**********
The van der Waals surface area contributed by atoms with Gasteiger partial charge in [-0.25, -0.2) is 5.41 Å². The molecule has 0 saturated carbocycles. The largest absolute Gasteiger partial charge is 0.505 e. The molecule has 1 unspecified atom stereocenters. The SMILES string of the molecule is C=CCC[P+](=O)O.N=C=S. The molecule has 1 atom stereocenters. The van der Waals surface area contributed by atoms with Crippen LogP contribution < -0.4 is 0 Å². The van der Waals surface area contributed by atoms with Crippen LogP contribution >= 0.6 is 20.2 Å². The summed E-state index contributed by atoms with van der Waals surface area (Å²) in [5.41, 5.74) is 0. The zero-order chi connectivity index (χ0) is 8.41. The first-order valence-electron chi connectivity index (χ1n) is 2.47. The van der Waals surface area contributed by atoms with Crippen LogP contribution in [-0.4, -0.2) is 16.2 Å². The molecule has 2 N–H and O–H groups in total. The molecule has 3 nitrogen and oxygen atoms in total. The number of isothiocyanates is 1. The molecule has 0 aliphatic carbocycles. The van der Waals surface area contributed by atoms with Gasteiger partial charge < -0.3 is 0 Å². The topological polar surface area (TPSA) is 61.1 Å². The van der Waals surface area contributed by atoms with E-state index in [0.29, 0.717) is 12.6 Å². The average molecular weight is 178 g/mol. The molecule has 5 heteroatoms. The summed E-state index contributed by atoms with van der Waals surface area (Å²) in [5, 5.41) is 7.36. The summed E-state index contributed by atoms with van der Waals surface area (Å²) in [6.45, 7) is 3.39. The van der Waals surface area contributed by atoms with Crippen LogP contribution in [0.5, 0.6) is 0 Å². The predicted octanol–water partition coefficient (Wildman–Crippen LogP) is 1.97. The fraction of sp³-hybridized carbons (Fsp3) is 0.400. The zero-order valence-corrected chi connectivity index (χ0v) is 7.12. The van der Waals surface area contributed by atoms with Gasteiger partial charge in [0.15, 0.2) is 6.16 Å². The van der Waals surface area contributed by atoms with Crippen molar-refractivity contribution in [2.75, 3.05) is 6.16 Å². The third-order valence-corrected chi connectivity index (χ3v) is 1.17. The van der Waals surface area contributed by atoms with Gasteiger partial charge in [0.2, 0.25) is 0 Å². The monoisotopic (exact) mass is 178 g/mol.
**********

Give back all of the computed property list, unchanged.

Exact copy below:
The van der Waals surface area contributed by atoms with Gasteiger partial charge in [-0.25, -0.2) is 5.41 Å². The molecule has 0 saturated carbocycles. The largest absolute Gasteiger partial charge is 0.505 e. The molecule has 1 unspecified atom stereocenters. The SMILES string of the molecule is C=CCC[P+](=O)O.N=C=S. The molecule has 1 atom stereocenters. The van der Waals surface area contributed by atoms with Crippen LogP contribution < -0.4 is 0 Å². The van der Waals surface area contributed by atoms with Crippen LogP contribution >= 0.6 is 20.2 Å². The summed E-state index contributed by atoms with van der Waals surface area (Å²) in [5.41, 5.74) is 0. The zero-order chi connectivity index (χ0) is 8.41. The first-order valence-electron chi connectivity index (χ1n) is 2.47. The van der Waals surface area contributed by atoms with Crippen LogP contribution in [-0.4, -0.2) is 16.2 Å². The molecule has 2 N–H and O–H groups in total. The molecule has 3 nitrogen and oxygen atoms in total. The number of isothiocyanates is 1. The molecule has 0 aliphatic carbocycles. The van der Waals surface area contributed by atoms with Gasteiger partial charge < -0.3 is 0 Å². The topological polar surface area (TPSA) is 61.1 Å². The van der Waals surface area contributed by atoms with E-state index in [0.29, 0.717) is 12.6 Å². The average molecular weight is 178 g/mol. The molecule has 5 heteroatoms. The summed E-state index contributed by atoms with van der Waals surface area (Å²) in [5, 5.41) is 7.36. The summed E-state index contributed by atoms with van der Waals surface area (Å²) in [6.45, 7) is 3.39. The van der Waals surface area contributed by atoms with Crippen LogP contribution in [0.5, 0.6) is 0 Å². The predicted octanol–water partition coefficient (Wildman–Crippen LogP) is 1.97. The fraction of sp³-hybridized carbons (Fsp3) is 0.400. The zero-order valence-corrected chi connectivity index (χ0v) is 7.12. The van der Waals surface area contributed by atoms with Gasteiger partial charge in [0.15, 0.2) is 6.16 Å². The van der Waals surface area contributed by atoms with Crippen molar-refractivity contribution in [2.75, 3.05) is 6.16 Å². The third-order valence-corrected chi connectivity index (χ3v) is 1.17. The van der Waals surface area contributed by atoms with Gasteiger partial charge in [0.2, 0.25) is 0 Å². The monoisotopic (exact) mass is 178 g/mol.